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7 Things I Learned From Writing a Work Memoir—And You Can, Too!

7 Things I Learned From Writing a Work Memoir—And You Can, Too!

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Memoirs have been all the rage in recent years (though not by psychiatrists). Psychologically, memoirs help put a perspective on one's life from which others can learn, too.

Psychiatrists and other mental health professionals likely are more reticent because of the private and confidential nature of our work. In describing our work life for the public, we would have to significantly and sufficiently disguise patients.

However, I may have found a solution. You can create a work-related memoir, as my wife suggested I do. I just finished mine with the working title: Oethipal: Stay on the Ethical Way and Get Off the Oedipal Way! Yes, “Oethipal” is a made-up word. It is a combination of Oedipal (as in the Oedipal complex) and ethical. Here is some of what I learned.

1. Find your bliss

A term popularized by Joseph Campbell,1 “bliss” can be described as the mental state that brings a deep sense of joy. In psychiatry, there are many opportunities to find what you like to do best and have the skills to do so. You may recognize a state of work bliss when you are feeling passionate, energetic, creative, experience synchronicities, and the sense of fulfilling the meaning of your life.

2. Find a workplace that values your bliss

With the physician burnout rate at epidemic levels, mainly because of oppressive systems, finding a suitable workplace is not so easy anymore. Look to find a workplace that engages staff and places an emphasis on supporting their ego-ideal of being a healer. Of course, such a place can be a private practice, where you are your own boss, though having a successful private practice seems more difficult nowadays.

3. Take chances

When I was asked to develop a new academic managed care system, I received as many—or more—cautions from colleagues, compared with recommendations to “go for it.” After being called a "Nazi" and "evil" in public, I wondered if it was worth it. It was. How else to learn the benefits and harm of for-profit managed care than being a participant/observer? I then had the opportunity to write a fictionalized history of the experience.2 The same chance had similar resulting benefits when I agreed to work part-time in a state prison.

4. Know your ethical principles

In my experience in writing and teaching about psychiatric ethics, most of us assume we know what is ethical without checking our more detailed accepted principles. On top of recognizing, as we all do, that patient needs come first, we at the very least should keep in mind that the secondary obligations are to society, colleagues, and ourselves.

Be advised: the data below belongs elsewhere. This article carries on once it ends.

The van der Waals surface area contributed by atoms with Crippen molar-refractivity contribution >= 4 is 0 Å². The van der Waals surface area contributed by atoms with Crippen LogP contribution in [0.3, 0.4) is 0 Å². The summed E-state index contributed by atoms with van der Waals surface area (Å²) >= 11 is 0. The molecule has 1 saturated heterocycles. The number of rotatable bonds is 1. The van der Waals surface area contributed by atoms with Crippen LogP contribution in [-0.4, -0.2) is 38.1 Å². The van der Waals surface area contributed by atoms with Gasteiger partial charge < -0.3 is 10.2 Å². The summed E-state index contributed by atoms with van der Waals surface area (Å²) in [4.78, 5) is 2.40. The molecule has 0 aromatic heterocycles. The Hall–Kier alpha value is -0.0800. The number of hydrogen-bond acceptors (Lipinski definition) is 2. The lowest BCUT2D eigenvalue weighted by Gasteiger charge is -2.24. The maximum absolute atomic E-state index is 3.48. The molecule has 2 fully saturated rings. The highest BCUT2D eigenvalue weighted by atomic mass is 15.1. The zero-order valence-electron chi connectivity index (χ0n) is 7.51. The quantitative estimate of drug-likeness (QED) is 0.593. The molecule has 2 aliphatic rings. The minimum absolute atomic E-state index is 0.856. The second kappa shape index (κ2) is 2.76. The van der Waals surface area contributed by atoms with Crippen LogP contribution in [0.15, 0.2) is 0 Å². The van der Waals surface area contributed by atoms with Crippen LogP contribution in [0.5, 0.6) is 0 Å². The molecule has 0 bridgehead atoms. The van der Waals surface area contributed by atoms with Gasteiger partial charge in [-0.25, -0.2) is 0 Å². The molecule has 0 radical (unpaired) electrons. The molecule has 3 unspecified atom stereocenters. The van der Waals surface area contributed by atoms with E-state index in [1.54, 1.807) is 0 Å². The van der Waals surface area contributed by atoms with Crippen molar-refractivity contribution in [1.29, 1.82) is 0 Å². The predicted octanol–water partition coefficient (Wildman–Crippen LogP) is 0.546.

5. Learn from friends—and enemies

It is crucial to have the support and constructive criticism of colleagues you can trust. Yet, enemies can point out your weaknesses and where you are vulnerable.

6. Discover new ways to find your bliss

Cultivating a joyful life outside of work can help to counteract undue stress and burnout and provide another opportunity to use one's talents. The key is not only to follow common sense wellness activities, but to find a hobby or other activity that fits who you are. Most important of all is to find bliss in an intimate relationship.

7. Save artifacts of your career

This may be most underappreciated of all these findings. I found it striking how much I forgot or repressed about my career. Perusing old and newer documents brought back many situations to life. Fortunately, I kept reminders of nearly everything, including some photos from work successes and work failures, the memorable and the mundane.

There is no better time than now to begin this process. May is Mental Health Awareness Month. Making a beginning on a work memoir is one way to enhance your mental health.

Starting earlier than I did may have profound ramifications, since self-awareness and counter-transference are so important to our work. If you haven't kept documents until now, consider visiting some of your prior places of training and work, or talk to colleagues who you previously worked with.

Experiment with different ways to do this, such as periodic or mini-memoirs. Personal journals can contribute. If you go all the way and decide to write a complete work memoir, it can just be for loved ones—as mine currently is—or even for publication if you carefully consider patient confidentiality and/or potentially libelous material.

In the final analysis, processing a work memoir may be most important and meaningful for you. Nevertheless, conveying what you learned to others in some sort of summary, say as commentary to this blog or your own blog, can be valuable and fulfill a related ethical priority.

Why not start today? You are unlikely to regret it.

References

1. Campbell J. The Power of Myth (With Bill Moyers). New York: Anchor Books; 1991.

2. Moffic HS. The Ethical Way: Challenges and Solutions for Managed Behavioral Healthcare. San Francisco: Jossey-Bass; 1997.

 
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